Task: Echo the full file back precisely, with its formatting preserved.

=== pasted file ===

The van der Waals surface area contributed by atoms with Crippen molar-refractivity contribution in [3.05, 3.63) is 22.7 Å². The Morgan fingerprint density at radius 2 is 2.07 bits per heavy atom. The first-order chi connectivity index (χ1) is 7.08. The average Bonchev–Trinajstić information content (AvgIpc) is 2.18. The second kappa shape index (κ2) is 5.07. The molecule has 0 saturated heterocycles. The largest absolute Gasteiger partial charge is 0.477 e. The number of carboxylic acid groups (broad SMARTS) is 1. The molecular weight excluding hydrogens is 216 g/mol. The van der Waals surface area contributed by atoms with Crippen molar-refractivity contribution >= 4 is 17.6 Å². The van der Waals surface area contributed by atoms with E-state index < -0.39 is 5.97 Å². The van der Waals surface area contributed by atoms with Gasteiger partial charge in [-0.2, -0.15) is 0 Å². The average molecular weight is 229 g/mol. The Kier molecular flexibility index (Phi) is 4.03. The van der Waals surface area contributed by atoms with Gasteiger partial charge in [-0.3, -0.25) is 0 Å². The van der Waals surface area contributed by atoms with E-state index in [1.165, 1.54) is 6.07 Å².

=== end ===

The van der Waals surface area contributed by atoms with Crippen molar-refractivity contribution in [3.05, 3.63) is 22.7 Å². The Morgan fingerprint density at radius 2 is 2.07 bits per heavy atom. The first-order chi connectivity index (χ1) is 7.08. The average Bonchev–Trinajstić information content (AvgIpc) is 2.18. The second kappa shape index (κ2) is 5.07. The molecule has 0 saturated heterocycles. The largest absolute Gasteiger partial charge is 0.477 e. The number of carboxylic acid groups (broad SMARTS) is 1. The molecular weight excluding hydrogens is 216 g/mol. The van der Waals surface area contributed by atoms with Crippen molar-refractivity contribution >= 4 is 17.6 Å². The van der Waals surface area contributed by atoms with E-state index < -0.39 is 5.97 Å². The van der Waals surface area contributed by atoms with Gasteiger partial charge in [-0.2, -0.15) is 0 Å². The average molecular weight is 229 g/mol. The Kier molecular flexibility index (Phi) is 4.03. The van der Waals surface area contributed by atoms with Gasteiger partial charge in [-0.3, -0.25) is 0 Å². The van der Waals surface area contributed by atoms with E-state index in [1.165, 1.54) is 6.07 Å².